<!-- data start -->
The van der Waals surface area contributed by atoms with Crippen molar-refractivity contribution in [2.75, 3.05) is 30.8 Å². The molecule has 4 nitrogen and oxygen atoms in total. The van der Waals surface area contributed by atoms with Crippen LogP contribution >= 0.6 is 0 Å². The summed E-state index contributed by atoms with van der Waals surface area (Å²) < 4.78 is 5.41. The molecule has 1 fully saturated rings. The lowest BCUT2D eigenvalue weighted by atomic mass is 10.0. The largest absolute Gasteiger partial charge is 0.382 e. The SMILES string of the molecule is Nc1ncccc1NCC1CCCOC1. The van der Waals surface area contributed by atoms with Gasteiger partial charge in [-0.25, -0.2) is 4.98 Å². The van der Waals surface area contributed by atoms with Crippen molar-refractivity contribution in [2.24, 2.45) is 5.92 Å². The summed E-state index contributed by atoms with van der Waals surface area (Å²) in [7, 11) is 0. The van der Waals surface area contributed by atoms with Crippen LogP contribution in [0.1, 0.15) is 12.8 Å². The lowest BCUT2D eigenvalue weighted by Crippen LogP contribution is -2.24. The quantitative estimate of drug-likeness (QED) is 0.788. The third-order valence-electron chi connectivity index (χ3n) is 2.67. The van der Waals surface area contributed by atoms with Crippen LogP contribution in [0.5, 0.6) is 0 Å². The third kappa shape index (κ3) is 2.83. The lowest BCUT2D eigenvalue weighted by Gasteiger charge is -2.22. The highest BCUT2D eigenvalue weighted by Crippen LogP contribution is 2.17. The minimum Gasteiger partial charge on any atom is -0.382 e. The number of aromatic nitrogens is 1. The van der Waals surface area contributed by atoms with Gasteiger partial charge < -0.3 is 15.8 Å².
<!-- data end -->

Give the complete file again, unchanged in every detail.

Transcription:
The van der Waals surface area contributed by atoms with Crippen molar-refractivity contribution in [2.75, 3.05) is 30.8 Å². The molecule has 4 nitrogen and oxygen atoms in total. The van der Waals surface area contributed by atoms with Crippen LogP contribution >= 0.6 is 0 Å². The summed E-state index contributed by atoms with van der Waals surface area (Å²) < 4.78 is 5.41. The molecule has 1 fully saturated rings. The lowest BCUT2D eigenvalue weighted by atomic mass is 10.0. The largest absolute Gasteiger partial charge is 0.382 e. The SMILES string of the molecule is Nc1ncccc1NCC1CCCOC1. The van der Waals surface area contributed by atoms with Gasteiger partial charge in [-0.25, -0.2) is 4.98 Å². The van der Waals surface area contributed by atoms with Crippen molar-refractivity contribution in [2.24, 2.45) is 5.92 Å². The summed E-state index contributed by atoms with van der Waals surface area (Å²) in [7, 11) is 0. The van der Waals surface area contributed by atoms with Crippen LogP contribution in [0.1, 0.15) is 12.8 Å². The lowest BCUT2D eigenvalue weighted by Crippen LogP contribution is -2.24. The quantitative estimate of drug-likeness (QED) is 0.788. The third-order valence-electron chi connectivity index (χ3n) is 2.67. The van der Waals surface area contributed by atoms with Crippen LogP contribution in [0.5, 0.6) is 0 Å². The third kappa shape index (κ3) is 2.83. The lowest BCUT2D eigenvalue weighted by Gasteiger charge is -2.22. The highest BCUT2D eigenvalue weighted by Crippen LogP contribution is 2.17. The minimum Gasteiger partial charge on any atom is -0.382 e. The number of aromatic nitrogens is 1. The van der Waals surface area contributed by atoms with Gasteiger partial charge < -0.3 is 15.8 Å².